Who’s the
Boss?” 10 ways to start taking control (time management, goal setting,
record tracking)

At first glance, it would seem that positive thinking and Attention
Deficit Disorder (ADD) have nothing to do with one another. But many of
us with ADD develop negative thinking patterns because we become
frustrated by our challenges and frequent feelings of being
overwhelmed. This negative outlook then makes it even harder for us to
manage those challenges and move forward.

Practicing positive thinking allows people with ADD to focus on our
strengths and accomplishments, which increases happiness and
motivation. This, in turn, allows us to spend more time making
progress, and less time feeling down and stuck. The following tips
provide practical suggestions that you can use to help you shift into
more positive thinking patterns:

1. Take Good Care of Yourself

It’s much easier to be positive when you are eating well, exercising,
and getting enough rest.

2. Remind Yourself of the Things You Are Grateful For

Stresses and challenges don’t seem quite as bad when you are constantly
reminding yourself of the things that are right in life. Taking just 60
seconds a day to stop and appreciate the good things will make a huge

3. Look for the Proof Instead of Making Assumptions

A fear of not being liked or accepted sometimes leads us to assume that
we know what others are thinking, but our fears are usually not
reality. If you have a fear that a friend or family member’s bad mood
is due to something you did, or that your co-workers are secretly
gossiping about you when you turn your back, speak up and ask them.
Don’t waste time worrying that you did something wrong unless you have
proof that there is something to worry about.

4. Refrain from Using Absolutes

Have you ever told a partner “You’re ALWAYS late!” or complained to a
friend “You NEVER call me!”? Thinking and speaking in absolutes like
‘always’ and ‘never’ makes the situation seem worse than it is, and
programs your brain into believing that certain people are incapable of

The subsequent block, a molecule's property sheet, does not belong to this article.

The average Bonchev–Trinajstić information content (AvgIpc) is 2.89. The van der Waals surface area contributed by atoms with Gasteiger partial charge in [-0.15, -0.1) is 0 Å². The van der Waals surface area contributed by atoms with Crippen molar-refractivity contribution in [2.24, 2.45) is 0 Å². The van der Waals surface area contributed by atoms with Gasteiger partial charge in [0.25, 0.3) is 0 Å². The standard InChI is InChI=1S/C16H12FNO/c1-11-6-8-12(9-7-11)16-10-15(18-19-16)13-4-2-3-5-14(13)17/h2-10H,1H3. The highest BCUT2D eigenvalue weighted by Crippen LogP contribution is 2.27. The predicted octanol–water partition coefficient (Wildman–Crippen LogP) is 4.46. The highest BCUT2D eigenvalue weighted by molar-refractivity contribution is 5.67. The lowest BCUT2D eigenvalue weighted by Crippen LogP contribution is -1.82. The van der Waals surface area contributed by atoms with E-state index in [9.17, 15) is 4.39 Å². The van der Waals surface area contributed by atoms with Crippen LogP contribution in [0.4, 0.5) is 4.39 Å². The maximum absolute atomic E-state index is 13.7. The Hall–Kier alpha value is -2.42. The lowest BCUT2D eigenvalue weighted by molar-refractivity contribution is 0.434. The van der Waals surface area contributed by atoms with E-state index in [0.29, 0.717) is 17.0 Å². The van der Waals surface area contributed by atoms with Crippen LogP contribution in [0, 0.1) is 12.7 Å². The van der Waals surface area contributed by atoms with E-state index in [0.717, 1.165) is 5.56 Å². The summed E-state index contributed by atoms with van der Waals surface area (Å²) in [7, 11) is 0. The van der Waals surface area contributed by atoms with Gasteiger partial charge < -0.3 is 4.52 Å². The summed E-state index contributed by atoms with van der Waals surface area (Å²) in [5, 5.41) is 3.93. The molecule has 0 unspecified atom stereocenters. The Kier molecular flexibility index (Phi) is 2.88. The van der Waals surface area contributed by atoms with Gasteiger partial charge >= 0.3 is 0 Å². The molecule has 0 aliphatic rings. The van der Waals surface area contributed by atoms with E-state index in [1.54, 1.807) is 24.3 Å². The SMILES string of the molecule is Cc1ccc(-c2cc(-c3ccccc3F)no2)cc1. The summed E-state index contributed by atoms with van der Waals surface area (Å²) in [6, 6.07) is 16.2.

5. Detach From Negative Thoughts

Your thoughts can’t hold any power over you if you don’t judge them. If
you notice yourself having a negative thought, detach from it, witness
it, and don’t follow it.

6. Squash the “ANTs”

In his book “Change Your Brain, Change Your Life,” Dr. Daniel Amen
talks about “ANTs” – Automatic Negative Thoughts. These are the bad
thoughts that are usually reactionary, like “Those people are laughing,
they must be talking about me,” or “The boss wants to see me? It must
be bad!” When you notice these thoughts, realize that they are nothing
more than ANTs and squash them!

7. Practice Lovin’, Touchin’ & Squeezin’ (Your Friends and

You don’t have to be an expert to know the benefits of a good hug.
Positive physical contact with friends, loved ones, and even pets, is
an instant pick-me-up. One research study on this subject had a
waitress touch some of her customers on the arm as she handed them
their checks. She received higher tips from these customers than from
the ones she didn’t touch!

8. Increase Your Social Activity

By increasing social activity, you decrease loneliness. Surround
yourself with healthy, happy people, and their positive energy will
affect you in a positive way!

9. Volunteer for an Organization, or Help another Person

Everyone feels good after helping. You can volunteer your time, your
money, or your resources. The more positive energy you put out into the
world, the more you will receive in return.

10. Use Pattern Interrupts to Combat Rumination

If you find yourself ruminating, a great way to stop it is to interrupt
the pattern and force yourself to do something completely different.
Rumination is like hyper-focus on something negative. It’s never
productive, because it’s not rational or solution-oriented, it’s just
excessive worry. Try changing your physical environment – go for a walk
or sit outside. You could also call a friend, pick up a book, or turn
on some music.

When it comes to the corporate world, protocol is pretty much the
religion. To know the things needed to do are the basics of
productivity, but interaction and having a steady mind makes up the
entire thing to true productivity. There are those who seem to work
well even under pressure, but they’re uncommon ones and we are human
and imperfect. To get these little things like stress under our skins
won’t solve our problems. Sometimes it takes a bit of courage to admit
that we’re turning to be workaholics than tell ourselves that we’re not
doing our best.

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Diane Higgins

"Be your authentic self it's the path to success."-Psychologist Diane Higgins has authored numerous papers and has lectured extensively helping people find their authentic self, learn to be being purposeful and develop positive thinking. Diane is the author and/or editor of our Self Help Section.
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